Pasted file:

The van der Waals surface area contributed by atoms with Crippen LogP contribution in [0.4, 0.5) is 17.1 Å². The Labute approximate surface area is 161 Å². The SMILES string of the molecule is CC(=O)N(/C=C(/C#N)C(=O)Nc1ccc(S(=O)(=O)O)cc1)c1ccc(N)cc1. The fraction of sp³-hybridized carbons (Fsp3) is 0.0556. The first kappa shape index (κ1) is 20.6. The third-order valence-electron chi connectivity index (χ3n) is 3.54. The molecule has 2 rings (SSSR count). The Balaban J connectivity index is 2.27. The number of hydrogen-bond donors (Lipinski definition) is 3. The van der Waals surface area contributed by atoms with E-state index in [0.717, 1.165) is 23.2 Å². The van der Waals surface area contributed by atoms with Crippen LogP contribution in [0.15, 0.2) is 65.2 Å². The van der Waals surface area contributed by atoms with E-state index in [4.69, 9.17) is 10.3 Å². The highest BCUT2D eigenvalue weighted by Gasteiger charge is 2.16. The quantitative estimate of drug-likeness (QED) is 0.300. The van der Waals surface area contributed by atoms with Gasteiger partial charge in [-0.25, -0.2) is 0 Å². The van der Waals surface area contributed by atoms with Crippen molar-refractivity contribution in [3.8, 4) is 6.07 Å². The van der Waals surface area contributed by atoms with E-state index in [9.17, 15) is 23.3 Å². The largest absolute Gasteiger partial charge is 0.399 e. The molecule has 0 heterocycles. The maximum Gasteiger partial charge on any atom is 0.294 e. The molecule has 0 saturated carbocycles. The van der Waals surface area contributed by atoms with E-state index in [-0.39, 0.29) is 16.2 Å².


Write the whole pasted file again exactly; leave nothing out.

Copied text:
The van der Waals surface area contributed by atoms with Crippen LogP contribution in [0.4, 0.5) is 17.1 Å². The Labute approximate surface area is 161 Å². The SMILES string of the molecule is CC(=O)N(/C=C(/C#N)C(=O)Nc1ccc(S(=O)(=O)O)cc1)c1ccc(N)cc1. The fraction of sp³-hybridized carbons (Fsp3) is 0.0556. The first kappa shape index (κ1) is 20.6. The third-order valence-electron chi connectivity index (χ3n) is 3.54. The molecule has 2 rings (SSSR count). The Balaban J connectivity index is 2.27. The number of hydrogen-bond donors (Lipinski definition) is 3. The van der Waals surface area contributed by atoms with E-state index in [0.717, 1.165) is 23.2 Å². The van der Waals surface area contributed by atoms with Crippen LogP contribution in [0.15, 0.2) is 65.2 Å². The van der Waals surface area contributed by atoms with E-state index in [4.69, 9.17) is 10.3 Å². The highest BCUT2D eigenvalue weighted by Gasteiger charge is 2.16. The quantitative estimate of drug-likeness (QED) is 0.300. The van der Waals surface area contributed by atoms with Gasteiger partial charge in [-0.25, -0.2) is 0 Å². The van der Waals surface area contributed by atoms with Crippen molar-refractivity contribution in [3.8, 4) is 6.07 Å². The van der Waals surface area contributed by atoms with E-state index in [9.17, 15) is 23.3 Å². The largest absolute Gasteiger partial charge is 0.399 e. The molecule has 0 heterocycles. The maximum Gasteiger partial charge on any atom is 0.294 e. The molecule has 0 saturated carbocycles. The van der Waals surface area contributed by atoms with E-state index in [-0.39, 0.29) is 16.2 Å².